Putin links Japan peace treaty to Tokyo's alliances

DANANG, Vietnam (Reuters) - Concluding a peace treaty between Russia and Japan would involve Moscow examining how it could be affected by Tokyo’s security commitments to its allies, Russian President Vladimir Putin said on Saturday.

Russian President Vladimir Putin and Japanese Prime Minister Shinzo Abe shake hands during a meeting on the sidelines of the APEC summit in Danang, Vietnam November 10, 2017. Sputnik/Mikhail Klimentyev/Kremlin via REUTERS

Russia and Japan never formally ended their hostilities after World War Two because of a dispute over a chain of islands in the Pacific.

Putin was speaking at the end of an Asia-Pacific Economic Cooperation Summit in Vietnam at which he said he discussed talks on the treaty with Japan’s Prime Minister Shinzo Abe.

Japan has a long-standing defense alliance with the United States, a stance that sits uncomfortably with Moscow, which has often accused Washington of projecting its military might close to Russia’s borders.

“I want to say that here there are lots of questions regarding the peace treaty,” Putin told reporters.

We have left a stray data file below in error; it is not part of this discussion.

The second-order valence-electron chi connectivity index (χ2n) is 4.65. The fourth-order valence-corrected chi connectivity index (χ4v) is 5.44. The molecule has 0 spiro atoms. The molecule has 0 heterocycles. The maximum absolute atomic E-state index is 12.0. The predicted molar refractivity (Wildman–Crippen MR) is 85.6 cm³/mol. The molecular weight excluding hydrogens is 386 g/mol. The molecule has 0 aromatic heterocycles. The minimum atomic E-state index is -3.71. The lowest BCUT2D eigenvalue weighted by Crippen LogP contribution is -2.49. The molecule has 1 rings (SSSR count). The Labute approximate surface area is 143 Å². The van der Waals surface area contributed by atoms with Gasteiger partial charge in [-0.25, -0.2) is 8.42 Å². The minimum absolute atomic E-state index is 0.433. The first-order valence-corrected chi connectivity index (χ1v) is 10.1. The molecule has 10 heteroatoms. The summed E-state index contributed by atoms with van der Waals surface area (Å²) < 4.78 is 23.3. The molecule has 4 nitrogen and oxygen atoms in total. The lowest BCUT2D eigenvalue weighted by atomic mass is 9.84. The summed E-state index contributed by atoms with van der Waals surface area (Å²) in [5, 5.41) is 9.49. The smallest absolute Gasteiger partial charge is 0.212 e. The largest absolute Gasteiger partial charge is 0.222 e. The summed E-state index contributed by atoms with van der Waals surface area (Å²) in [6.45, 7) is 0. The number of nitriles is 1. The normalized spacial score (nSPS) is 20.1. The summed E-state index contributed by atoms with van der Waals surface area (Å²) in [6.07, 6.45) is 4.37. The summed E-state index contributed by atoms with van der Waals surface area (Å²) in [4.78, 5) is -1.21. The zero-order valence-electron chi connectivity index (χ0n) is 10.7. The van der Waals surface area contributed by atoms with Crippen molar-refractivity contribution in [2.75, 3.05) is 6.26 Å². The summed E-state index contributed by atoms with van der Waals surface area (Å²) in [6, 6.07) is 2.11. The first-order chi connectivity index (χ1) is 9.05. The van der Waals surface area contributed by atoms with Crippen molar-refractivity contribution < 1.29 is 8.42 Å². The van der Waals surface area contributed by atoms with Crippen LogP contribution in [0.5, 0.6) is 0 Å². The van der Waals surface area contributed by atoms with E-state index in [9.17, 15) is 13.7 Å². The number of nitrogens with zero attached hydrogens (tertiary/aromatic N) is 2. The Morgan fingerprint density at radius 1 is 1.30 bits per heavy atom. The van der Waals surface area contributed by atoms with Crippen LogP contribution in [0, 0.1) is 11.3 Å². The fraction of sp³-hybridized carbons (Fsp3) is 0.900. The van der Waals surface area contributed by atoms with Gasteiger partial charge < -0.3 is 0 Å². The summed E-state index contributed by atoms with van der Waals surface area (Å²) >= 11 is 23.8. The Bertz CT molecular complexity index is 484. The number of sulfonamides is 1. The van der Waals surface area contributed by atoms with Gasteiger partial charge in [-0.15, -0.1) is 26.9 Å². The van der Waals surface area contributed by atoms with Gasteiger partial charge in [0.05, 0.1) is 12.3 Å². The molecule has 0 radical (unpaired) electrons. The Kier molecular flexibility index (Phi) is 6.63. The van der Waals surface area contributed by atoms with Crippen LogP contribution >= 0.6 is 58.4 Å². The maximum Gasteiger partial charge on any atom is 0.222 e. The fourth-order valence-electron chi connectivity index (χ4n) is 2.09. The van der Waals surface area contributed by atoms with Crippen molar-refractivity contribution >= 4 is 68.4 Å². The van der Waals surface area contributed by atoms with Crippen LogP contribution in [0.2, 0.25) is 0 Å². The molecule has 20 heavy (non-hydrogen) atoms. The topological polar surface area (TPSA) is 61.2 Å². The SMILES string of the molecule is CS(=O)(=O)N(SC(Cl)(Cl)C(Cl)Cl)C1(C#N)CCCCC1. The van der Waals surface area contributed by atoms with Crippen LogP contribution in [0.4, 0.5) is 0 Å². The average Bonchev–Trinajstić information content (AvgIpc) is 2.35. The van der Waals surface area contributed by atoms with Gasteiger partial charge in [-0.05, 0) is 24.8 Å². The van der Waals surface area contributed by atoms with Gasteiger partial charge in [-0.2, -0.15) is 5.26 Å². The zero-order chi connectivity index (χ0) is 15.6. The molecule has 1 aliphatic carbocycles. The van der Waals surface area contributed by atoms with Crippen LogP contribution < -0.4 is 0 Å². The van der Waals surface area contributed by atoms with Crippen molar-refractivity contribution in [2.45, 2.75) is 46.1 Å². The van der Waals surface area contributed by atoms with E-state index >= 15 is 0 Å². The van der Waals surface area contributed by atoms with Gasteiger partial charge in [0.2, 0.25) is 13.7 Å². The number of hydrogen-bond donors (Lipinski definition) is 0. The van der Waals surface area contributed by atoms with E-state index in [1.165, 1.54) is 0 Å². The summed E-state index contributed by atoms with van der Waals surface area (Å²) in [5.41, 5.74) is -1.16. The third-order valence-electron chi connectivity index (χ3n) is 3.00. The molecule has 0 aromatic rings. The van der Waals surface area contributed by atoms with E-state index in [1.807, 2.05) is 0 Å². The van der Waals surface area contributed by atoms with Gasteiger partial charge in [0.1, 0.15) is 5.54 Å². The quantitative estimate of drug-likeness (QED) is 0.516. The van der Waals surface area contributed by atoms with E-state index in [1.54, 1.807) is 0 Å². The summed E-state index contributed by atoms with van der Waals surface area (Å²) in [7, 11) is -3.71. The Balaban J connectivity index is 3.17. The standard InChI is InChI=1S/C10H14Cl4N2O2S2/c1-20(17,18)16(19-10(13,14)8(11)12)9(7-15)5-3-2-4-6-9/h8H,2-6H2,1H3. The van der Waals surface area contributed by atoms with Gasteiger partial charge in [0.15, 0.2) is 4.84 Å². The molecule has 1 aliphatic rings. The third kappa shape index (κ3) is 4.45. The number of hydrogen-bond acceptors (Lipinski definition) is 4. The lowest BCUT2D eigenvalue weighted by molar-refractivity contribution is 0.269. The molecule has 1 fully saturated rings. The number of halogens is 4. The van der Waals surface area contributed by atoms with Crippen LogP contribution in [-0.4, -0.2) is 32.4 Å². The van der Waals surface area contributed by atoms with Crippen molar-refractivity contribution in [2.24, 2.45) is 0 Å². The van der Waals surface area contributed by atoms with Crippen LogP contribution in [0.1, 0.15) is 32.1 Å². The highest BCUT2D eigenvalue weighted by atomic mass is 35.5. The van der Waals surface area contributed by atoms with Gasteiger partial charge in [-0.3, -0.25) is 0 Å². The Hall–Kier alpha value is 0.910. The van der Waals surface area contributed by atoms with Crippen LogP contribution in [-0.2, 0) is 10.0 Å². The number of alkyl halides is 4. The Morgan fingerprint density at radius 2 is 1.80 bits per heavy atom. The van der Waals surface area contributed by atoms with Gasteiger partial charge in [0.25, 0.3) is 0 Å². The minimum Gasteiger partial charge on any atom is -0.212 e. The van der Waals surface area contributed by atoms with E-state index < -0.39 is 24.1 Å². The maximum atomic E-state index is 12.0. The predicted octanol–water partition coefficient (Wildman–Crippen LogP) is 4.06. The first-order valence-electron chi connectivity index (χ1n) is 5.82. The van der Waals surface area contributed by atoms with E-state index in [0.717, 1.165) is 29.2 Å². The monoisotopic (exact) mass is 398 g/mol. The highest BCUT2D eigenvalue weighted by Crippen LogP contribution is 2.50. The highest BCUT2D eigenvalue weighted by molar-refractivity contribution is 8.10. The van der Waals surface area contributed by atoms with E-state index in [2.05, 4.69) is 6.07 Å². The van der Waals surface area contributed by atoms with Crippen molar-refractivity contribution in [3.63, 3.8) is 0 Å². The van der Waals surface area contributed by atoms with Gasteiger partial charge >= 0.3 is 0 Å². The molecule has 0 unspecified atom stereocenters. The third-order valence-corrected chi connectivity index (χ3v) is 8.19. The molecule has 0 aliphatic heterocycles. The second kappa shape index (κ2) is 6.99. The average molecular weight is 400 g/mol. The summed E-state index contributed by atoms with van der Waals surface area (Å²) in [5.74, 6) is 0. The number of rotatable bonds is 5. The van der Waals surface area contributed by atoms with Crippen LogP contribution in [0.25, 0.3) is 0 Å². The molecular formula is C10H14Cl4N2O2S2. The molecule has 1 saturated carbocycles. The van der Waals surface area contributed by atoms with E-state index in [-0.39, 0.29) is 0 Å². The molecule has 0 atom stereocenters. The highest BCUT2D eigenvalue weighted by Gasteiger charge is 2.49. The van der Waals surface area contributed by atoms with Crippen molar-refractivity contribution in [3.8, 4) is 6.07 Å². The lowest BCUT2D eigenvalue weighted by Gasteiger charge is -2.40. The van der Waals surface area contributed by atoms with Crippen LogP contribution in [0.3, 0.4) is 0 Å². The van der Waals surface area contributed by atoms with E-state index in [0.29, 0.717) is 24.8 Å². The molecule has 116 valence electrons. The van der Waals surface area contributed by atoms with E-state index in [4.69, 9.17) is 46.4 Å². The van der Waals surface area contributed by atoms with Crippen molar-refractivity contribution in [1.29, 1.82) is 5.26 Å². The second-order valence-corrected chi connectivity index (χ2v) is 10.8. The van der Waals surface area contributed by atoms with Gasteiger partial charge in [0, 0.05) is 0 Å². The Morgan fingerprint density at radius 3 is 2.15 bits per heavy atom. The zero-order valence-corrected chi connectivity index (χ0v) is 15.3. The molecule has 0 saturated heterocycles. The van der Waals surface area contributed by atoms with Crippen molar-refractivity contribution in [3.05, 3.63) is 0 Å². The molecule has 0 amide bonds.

“Its not a secret that we also need to look at what commitments Japan has towards its partners in the areas of defense and security, and how that will influence the progress of the negotiating process on the peace treaty between Russia and Japan.”

Putin said Moscow needed to examine “what commitments Japan has and what she can do, and cannot do, independently. It’s entirely natural, if there are some commitments, that they obviously have to be observed, and how does that impact our relations with Japan?”

“We all have to understand that it’s a lot of work, and maybe it is indeed not a question of just one year,” the Russian leader said at a news conference in the Vietnamese city of Danang, where the APEC summit was held.

The disputed islands are known in Russia as the Kurile islands and in Japan as the Northern Territories. Soviet forces occupied four islands at the southern end of the chain at the end of World War Two.

Putin said that there were some aspects of the dispute which could already be addressed, including easing visa restrictions for Japanese citizens to visit the disputed islands, and establishing economic cooperation there.

“That it to say, there are certain things that can be done right away, some things probably will take a long time,” Putin said. “It does not depend on who is in office; Abe, Putin, or someone else,” Putin said.

“It’s important that our countries, our peoples are resolved on a long-term resolution of all the problems to create a favorable environment for our relations to develop.”

Reporting by Denis Pinchuk; Writing by Christian Lowe; Editing by Alexander Smith